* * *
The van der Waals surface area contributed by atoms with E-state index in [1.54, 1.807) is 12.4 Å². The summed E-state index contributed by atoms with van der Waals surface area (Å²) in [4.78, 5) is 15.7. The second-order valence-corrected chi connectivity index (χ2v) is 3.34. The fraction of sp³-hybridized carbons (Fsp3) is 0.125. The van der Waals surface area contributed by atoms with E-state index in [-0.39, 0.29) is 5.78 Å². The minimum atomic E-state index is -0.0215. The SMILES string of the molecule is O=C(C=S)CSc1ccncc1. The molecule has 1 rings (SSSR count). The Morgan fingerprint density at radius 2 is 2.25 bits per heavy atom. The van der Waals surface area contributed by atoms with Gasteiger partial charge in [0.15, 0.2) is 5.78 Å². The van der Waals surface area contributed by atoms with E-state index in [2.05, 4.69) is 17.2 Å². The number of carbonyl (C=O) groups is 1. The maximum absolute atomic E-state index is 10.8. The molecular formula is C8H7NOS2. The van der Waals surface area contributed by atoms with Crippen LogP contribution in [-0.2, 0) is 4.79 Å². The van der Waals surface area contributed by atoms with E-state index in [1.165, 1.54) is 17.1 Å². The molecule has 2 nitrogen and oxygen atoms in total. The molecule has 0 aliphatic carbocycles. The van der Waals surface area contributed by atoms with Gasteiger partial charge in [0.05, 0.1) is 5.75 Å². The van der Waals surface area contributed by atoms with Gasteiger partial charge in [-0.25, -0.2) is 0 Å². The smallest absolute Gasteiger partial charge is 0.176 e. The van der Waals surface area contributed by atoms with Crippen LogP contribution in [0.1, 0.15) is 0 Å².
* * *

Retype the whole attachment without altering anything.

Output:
The van der Waals surface area contributed by atoms with E-state index in [1.54, 1.807) is 12.4 Å². The summed E-state index contributed by atoms with van der Waals surface area (Å²) in [4.78, 5) is 15.7. The second-order valence-corrected chi connectivity index (χ2v) is 3.34. The fraction of sp³-hybridized carbons (Fsp3) is 0.125. The van der Waals surface area contributed by atoms with E-state index in [-0.39, 0.29) is 5.78 Å². The minimum atomic E-state index is -0.0215. The SMILES string of the molecule is O=C(C=S)CSc1ccncc1. The molecule has 1 rings (SSSR count). The Morgan fingerprint density at radius 2 is 2.25 bits per heavy atom. The van der Waals surface area contributed by atoms with Gasteiger partial charge in [0.15, 0.2) is 5.78 Å². The van der Waals surface area contributed by atoms with E-state index in [2.05, 4.69) is 17.2 Å². The number of carbonyl (C=O) groups is 1. The maximum absolute atomic E-state index is 10.8. The molecular formula is C8H7NOS2. The van der Waals surface area contributed by atoms with Crippen LogP contribution in [-0.2, 0) is 4.79 Å². The van der Waals surface area contributed by atoms with E-state index in [1.165, 1.54) is 17.1 Å². The molecule has 2 nitrogen and oxygen atoms in total. The molecule has 0 aliphatic carbocycles. The van der Waals surface area contributed by atoms with Gasteiger partial charge in [0.05, 0.1) is 5.75 Å². The van der Waals surface area contributed by atoms with Gasteiger partial charge in [-0.25, -0.2) is 0 Å². The smallest absolute Gasteiger partial charge is 0.176 e. The van der Waals surface area contributed by atoms with Crippen LogP contribution in [0.1, 0.15) is 0 Å².